Parallel and distributed task execution. Three different types of executors are implemented in Watchdog: (i) execution on the local host that runs Watchdog, (ii) remote execution via SSH or (iii) cluster execution using DRMAA or the Slurm Workload Manager. a In this example, the four subtasks 1a, 1b, 2a and 2b are created by Watchdog based on tasks 1 and 2 using process blocks. Task 2a depends on 1a, and 2b on 1b. All tasks are assumed to require the same runtime. b By default, one task is executed after the other on the host running Watchdog. cWatchdog also allows parallel execution in all three execution modes (local, remote and cluster execution). d For remote execution, Watchdog establishes a SSH connection to pre-defined execution hosts and randomly distributes the tasks that should be executed to these execution hosts. e For cluster execution, the DRMAA or Slurm master receives tasks to execute and redirects them to its execution hosts. Watchdog has no influence on which execution host is used for task execution because the tasks are distributed by the internal DRMAA or Slurm scheduler. f During slave mode (supported for remote and cluster execution), tasks or subtasks that depend on each other are scheduled on the same execution host, which allows using the local disk space of the host for storage of files that are needed only temporarily but by different tasks

Executors and their resource limitations are declared in the settings element at the beginning of the workflow (see Fig. 10) and assigned to tasks based on their names. Within each workflow, an arbitrary number of executors of different types can be defined and any of these can be assigned to individual tasks. For instance, memory-intensive tasks might be executed on a dedicated high-memory computer using a remote executor while other tasks spawning many subtasks are distributed using a cluster executor and non-resource-intensive tasks are run using a local executor. Here, the number of simultaneously running (sub)tasks can be restricted on task (see Fig. 6) or executor level (see Fig. 10), e.g. to not occupy the whole cluster with many long-running tasks. Provided the name of a particular executor remains the same, everything else can be modified about this executor without having to change the tasks part of the workflow. This includes not only resource limitations or the maximum number of running tasks but even the type of executor, for instance when moving the workflow to a different system.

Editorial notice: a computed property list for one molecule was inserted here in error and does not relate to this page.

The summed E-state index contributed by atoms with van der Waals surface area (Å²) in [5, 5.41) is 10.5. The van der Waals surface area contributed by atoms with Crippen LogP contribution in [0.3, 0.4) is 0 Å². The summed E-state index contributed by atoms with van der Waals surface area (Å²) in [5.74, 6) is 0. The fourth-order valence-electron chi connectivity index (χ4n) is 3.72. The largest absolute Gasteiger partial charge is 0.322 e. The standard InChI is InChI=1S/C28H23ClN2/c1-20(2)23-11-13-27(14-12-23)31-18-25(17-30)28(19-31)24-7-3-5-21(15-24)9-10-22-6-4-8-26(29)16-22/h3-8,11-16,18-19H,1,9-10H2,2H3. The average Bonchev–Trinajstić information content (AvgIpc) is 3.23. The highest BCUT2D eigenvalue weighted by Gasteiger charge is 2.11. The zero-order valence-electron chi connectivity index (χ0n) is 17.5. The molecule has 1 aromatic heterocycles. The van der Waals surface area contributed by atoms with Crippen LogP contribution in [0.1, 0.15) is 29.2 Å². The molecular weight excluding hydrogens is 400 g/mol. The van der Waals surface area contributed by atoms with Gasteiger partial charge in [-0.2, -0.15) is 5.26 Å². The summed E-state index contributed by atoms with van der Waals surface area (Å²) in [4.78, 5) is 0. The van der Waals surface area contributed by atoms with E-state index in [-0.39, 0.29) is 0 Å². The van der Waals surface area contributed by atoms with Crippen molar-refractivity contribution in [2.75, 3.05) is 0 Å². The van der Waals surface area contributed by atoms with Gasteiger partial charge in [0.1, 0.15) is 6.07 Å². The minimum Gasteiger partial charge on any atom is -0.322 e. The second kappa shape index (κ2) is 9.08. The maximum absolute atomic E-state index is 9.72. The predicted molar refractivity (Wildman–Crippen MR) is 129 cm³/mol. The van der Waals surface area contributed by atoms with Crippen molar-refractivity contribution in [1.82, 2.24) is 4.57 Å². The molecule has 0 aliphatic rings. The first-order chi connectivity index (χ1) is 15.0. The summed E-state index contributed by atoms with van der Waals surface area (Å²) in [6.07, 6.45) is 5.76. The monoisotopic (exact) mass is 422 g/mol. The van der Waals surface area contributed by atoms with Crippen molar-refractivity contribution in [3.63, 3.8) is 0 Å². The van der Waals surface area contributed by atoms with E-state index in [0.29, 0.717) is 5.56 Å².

Fig. 10

Defining executors. This example defines three possible executors: (i) the local host running Watchdog using two parallel threads for task execution (line 3). This will be used by default for task execution if no other executor is specified in a task definition using the executor attribute. (ii) a remote host named goliath accessed by SSH and authenticated via a private key that should be protected by a passphrase (line 4). (iii) a cluster executor that schedules a maximum of 16 simultaneously running tasks on the short queue of a computer cluster supporting DRMAA (line 5)

Every host that accepts secure shell connections (SSH) can be used as a remote executor (see Fig. 9d). In this case, a passphrase-protected private key for user authentication must be provided. For cluster execution, any grid computing infrastructures that implement the Distributed Resource Management Application API (DRMAA) can be utilized (see Fig. 9e). By default, Watchdog uses the Sun Grid Engine (SGE) but other systems that provide a DRMAA Java binding can also be used. Furthermore, Watchdog provides a plugin system that allows users with programming skills to add new executor types without having to change the original Watchdog code. This plugin system is explained in detail in Additional file 3 and was used to additionally implement an executor for computing clusters or supercomputers running the Slurm Workload Manager ( The plugin system can also be used to provide support for cloud computing services that do not allow SSH. Support for the Message Passing Interface (MPI) is not explicitly modeled in Watchdog, but MPI can be used by individual modules if it is supported by the selected executor.

Finally, to allow storage of potentially large temporary files on the local hard disk of cluster execution hosts and sharing of these files between tasks, Watchdog also implements a so-called slave mode (see Fig. 9f). In slave mode, the scheduler ensures that tasks or subtasks depending on each other are processed on the same host allowing them to share temporary files on the local file system. For this purpose, a new slave is first started on an execution host, which establishes a network connection to the master (i.e. the host running Watchdog) and then receives tasks from the master for processing.

Error detection and handling